InThe Southern Book Club’s Guide to Slaying Vampires, your protagonist Patricia Campbell is the first of her group to fully recognize the dangers they face collectively, but no one believes her, and she’s ostracized as a result. Lynnette is likewise dismissed, and then later suspected, by her support group as the realities of their precarious situation start to be revealed. Are these parallels intentional? What draws you to these characters who must stand alone and prove themselves before they can rally others to their just cause?
I think everyone can identify with the experience of trying to get people to listen to you and being ignored. I feel like I spent most of my teenage years being ignored, so it’s definitely something that resonates for me. In the bigger picture, whenever something horrible happens, like the COVID-19 pandemic, or the 2008 financial crash, afterwards you hear that so many people were shouting warnings and trying to stop it in advance and no one listened. So I spend a good portion of my day worried about what warnings we’re currently ignoring that are going to lead to the next massive crisis.
Both The Southern Book Club’s Guide to Slaying Vampires and The Final Girl Support Group show us what a group of empowered, resourceful, and resilient women can do when they trust one another and work together toward a common goal. Are there women in your life who inspire this message?
So many, but in this book I really drew on my older sisters. I grew up with three of them, and they’ve all come riding to my rescue at some point or another, and final girls definitely have that big sister vibe. Also, my wife is a chef, and when she opened her restaurant she was all alone and really felt like she was out there in the cold by herself. She reached out to some other female chefs in New York and they’ve formed a really tight network. They’re a motley crew, but they’re enormously supportive of each other, and seeing how much they have each other’s backs was definitely an influence on this book.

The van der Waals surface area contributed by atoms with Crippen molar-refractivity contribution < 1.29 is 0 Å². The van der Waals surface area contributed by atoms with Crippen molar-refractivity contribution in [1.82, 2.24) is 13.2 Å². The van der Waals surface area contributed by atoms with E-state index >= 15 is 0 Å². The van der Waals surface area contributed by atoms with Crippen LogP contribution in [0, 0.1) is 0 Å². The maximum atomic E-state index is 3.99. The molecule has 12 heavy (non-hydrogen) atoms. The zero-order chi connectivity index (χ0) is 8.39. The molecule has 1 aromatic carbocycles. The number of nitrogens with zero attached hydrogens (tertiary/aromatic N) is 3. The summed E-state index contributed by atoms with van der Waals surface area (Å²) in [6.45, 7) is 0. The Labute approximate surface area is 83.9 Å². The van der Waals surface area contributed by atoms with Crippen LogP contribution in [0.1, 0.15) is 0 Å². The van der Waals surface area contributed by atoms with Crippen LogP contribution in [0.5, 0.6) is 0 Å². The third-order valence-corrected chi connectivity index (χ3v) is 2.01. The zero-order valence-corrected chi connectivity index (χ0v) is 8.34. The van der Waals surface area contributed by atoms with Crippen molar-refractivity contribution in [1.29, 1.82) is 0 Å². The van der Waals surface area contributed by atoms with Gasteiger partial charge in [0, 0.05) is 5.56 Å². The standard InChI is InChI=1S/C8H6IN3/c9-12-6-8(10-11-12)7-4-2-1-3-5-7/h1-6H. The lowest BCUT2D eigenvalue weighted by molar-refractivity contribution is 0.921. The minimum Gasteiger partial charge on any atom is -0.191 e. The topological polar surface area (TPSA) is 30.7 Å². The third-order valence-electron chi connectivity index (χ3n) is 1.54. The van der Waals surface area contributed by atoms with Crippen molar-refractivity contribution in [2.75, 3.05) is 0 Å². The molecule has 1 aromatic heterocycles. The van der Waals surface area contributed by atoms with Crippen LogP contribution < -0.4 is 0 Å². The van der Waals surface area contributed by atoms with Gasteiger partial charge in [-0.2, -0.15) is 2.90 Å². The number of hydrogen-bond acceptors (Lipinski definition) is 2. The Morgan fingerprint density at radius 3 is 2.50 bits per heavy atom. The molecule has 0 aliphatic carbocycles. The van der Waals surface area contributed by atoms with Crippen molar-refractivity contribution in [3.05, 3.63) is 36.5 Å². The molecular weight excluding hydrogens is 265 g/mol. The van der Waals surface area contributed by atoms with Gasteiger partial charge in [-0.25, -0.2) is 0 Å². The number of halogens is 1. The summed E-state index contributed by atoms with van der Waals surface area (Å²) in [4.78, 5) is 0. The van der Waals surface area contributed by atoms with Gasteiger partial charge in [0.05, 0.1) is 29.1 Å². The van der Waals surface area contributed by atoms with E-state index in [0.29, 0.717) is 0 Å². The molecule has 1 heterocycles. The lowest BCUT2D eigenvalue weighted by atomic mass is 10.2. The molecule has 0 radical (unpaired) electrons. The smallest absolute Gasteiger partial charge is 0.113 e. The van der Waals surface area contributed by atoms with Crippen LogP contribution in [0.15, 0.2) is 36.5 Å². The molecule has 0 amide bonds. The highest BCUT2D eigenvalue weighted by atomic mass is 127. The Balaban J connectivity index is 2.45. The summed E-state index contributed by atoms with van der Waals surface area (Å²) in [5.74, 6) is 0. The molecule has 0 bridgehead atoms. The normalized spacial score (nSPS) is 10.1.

Here’s a big question, in closing: How does one critique narratives that risk perpetuating a culture of violence against women without also adding to that culture as well?
It was really important to me to write a book about violence that didn’t celebrate violence, so I was very careful to make sure that when any of my main characters pulled a gun it wound up making the situation worse and that when they had physical fights they generally got their butts handed to them. It also informed Lynnette’s arc. She starts out as this weaponized woman who imagines herself the baddest bad-ass in town, ready to draw down and punch the ticket of anyone who threatens her, and she winds up rejecting all that and taking the far braver route of trying to save lives however she can.
We tend to celebrate the perpetrators in our world. We can all name Ted Bundy and Jeffrey Dahmer, but we can’t name one of their victims. We remember school shooters, not the people they shot. We valorize taking lives and fighting, but we ignore the harder and, I think, more heroic work of raising kids, taking care of aging parents, and saving lives. The stuff that requires more patient effort, the stuff that doesn’t look good framed against the sunset with strings swelling on the soundtrack, but it’s the stuff that holds our world together.
Thank you, Grady.
The Final Girl Support Group
By Grady Hendrix
Published July 13, 2021